With the title "Digital and Classical Methods of Historic Building Research", Wednesday was dedicated to the various methods of building history research and their integration into university teaching. This was kicked off by Yannick Ley, who held a workshop in the morning in the library of the Chair of Architectural History on the various tools of digital building surveying and their communication to students in the context of teaching research projects. Tobias Glitsch then led the participants through the Reiff Museum and presented its building history as well as its current use as a faculty of architecture. Georgios Toubekis gave a multifaceted insight into the digital documentation and visualization of cultural landscapes in his subsequent lecture, which rounded off the morning's program. In the afternoon, Professor Jakob Beetz gave lectures on Building Information Modeling (BIM) and its teaching and integration into teaching, and Professor Daniel Münderlein presented digital and classical methods of landscape research.
Thursday's daytime program was entirely dedicated to the World Heritage Site of Aachen Cathedral. The program started with a city walk led by Bruno Schindler, starting at the Markt and continuing at the Münsterplatz, Elisenbrunnen and Theaterplatz and finally via the Kleinmarschierstraße to the Domhof, offering impressive perspectives on the urban dimension of the building ensemble. This was followed by a tour and lecture in the Aachen Cathedral Treasury by its director Birgitta Falk, who offered an insight into the many elements of the most significant church treasure north of the Alps. In the afternoon, the group then explored the many sides and facets of the building, first through a guided tour by Yannick Ley through the quadrum, the cloister of the cathedral, and then through a presentation of the cathedral courtyard as well as the octagon and the Gothic choir hall by Bruno Schindler. The day was rounded off by a guided tour of the roof of the cathedral by master builder Jan Richarz, who presented the participants with an impressive view and an interesting insight into the current and planned conservation and preservation work of the Dombauhütte.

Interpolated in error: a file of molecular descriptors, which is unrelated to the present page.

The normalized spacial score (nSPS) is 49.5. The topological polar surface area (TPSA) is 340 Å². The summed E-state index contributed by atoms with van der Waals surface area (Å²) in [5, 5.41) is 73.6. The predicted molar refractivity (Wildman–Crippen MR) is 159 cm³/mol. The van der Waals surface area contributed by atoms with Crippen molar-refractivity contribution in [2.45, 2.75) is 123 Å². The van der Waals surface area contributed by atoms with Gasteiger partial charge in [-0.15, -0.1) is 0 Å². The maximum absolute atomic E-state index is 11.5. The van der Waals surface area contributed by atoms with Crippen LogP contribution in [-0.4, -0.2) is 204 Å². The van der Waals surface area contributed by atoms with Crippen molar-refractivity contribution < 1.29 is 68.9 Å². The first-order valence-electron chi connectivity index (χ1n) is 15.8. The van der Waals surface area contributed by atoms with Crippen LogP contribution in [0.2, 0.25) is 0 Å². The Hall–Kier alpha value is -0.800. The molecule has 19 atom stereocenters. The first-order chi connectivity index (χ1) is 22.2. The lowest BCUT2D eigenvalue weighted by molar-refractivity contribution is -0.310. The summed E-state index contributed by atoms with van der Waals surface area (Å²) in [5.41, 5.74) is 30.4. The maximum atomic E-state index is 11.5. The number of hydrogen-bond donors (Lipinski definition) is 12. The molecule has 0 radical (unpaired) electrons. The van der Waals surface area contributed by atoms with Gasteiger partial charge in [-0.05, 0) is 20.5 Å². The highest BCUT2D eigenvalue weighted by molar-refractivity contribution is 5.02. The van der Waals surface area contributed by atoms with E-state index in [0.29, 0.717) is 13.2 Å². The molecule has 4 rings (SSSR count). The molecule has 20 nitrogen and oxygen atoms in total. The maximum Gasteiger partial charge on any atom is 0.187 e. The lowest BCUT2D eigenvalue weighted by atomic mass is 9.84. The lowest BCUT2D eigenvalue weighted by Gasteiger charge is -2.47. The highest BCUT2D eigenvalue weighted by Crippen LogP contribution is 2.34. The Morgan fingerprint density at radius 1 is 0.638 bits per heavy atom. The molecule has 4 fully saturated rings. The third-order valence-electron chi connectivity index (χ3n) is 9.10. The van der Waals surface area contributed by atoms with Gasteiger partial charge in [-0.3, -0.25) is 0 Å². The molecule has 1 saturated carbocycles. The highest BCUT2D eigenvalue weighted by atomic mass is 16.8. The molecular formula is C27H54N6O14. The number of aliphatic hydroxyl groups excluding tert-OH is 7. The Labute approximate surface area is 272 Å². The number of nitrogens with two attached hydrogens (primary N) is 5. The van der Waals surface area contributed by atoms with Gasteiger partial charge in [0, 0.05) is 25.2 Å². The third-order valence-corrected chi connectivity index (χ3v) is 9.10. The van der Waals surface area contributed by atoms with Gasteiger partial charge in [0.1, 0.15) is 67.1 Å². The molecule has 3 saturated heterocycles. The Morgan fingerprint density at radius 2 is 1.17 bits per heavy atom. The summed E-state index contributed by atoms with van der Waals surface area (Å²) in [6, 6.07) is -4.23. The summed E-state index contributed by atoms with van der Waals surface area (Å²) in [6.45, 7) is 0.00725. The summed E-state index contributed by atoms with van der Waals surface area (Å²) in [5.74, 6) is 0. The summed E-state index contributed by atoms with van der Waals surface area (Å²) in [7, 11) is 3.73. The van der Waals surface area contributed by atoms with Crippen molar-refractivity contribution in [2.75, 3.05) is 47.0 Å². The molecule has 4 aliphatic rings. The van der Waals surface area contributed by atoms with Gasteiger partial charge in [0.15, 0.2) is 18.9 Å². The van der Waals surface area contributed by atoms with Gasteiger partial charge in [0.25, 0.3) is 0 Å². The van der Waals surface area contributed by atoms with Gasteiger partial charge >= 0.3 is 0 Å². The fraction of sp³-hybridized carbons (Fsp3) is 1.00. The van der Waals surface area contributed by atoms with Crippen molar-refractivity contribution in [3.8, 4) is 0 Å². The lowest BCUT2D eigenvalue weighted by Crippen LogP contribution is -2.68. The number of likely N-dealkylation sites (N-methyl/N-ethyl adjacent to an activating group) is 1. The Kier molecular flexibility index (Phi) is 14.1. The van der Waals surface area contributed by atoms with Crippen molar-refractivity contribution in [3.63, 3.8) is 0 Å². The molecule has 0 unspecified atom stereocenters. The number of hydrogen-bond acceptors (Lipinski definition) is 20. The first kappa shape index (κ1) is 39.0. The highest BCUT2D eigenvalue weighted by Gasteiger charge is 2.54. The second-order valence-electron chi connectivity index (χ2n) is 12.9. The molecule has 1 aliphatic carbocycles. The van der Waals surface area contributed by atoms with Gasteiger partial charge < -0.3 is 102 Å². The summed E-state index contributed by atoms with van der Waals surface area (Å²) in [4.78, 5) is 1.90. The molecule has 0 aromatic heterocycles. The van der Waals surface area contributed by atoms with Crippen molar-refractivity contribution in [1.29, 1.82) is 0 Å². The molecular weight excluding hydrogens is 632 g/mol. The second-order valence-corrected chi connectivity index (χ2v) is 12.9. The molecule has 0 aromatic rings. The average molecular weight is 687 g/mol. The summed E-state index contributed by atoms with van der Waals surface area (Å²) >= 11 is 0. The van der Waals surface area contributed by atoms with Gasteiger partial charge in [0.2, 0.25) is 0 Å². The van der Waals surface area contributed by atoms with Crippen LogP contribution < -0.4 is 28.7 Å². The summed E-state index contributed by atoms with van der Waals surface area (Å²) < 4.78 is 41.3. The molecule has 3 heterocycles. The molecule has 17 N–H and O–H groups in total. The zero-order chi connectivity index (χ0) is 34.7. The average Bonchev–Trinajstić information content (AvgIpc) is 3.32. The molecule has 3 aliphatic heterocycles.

On Friday, participants returned to the Reiff Museum for a series of lectures titled "Approaches to Modern Urban Heritage." In the morning, Professor Christa Reicher presented the "Big Beautiful Buildings" project, realized as part of the 2018 Heritage Year, which focused on the rediscovery of the architectural heritage of the 1950s to 1970s. This was followed by a lecture by junior professor Carola Neugebauer, who used the example of large-scale modernist housing estates to present the changes and challenges facing urban heritage conservation. In the afternoon, the Training Week concluded with two more thematic lectures, in which first Vanessa Ziegler presented the current challenges and future perspectives of large-scale housing estates and then junior professor Carola Neugebauer offered an insight into the cultural heritage of modernism and the exploration of scientific work with students in the context of university courses.
The organizing team of the Aachen workshop in the framework of the cooperation project "Sustainability for Architectural Heritage" would like to thank all participants for the highly interesting exchange and looks forward to the common future with great confidence.
Yannick Ley, M. Sc. RWTH
Jun.-Prof. Dr.-Ing. Carola Neugebauer (Junior Professorship Conservation of Cultural Heritage)
Marie Enders, M. Sc. RWTH (Chair of Urban Design)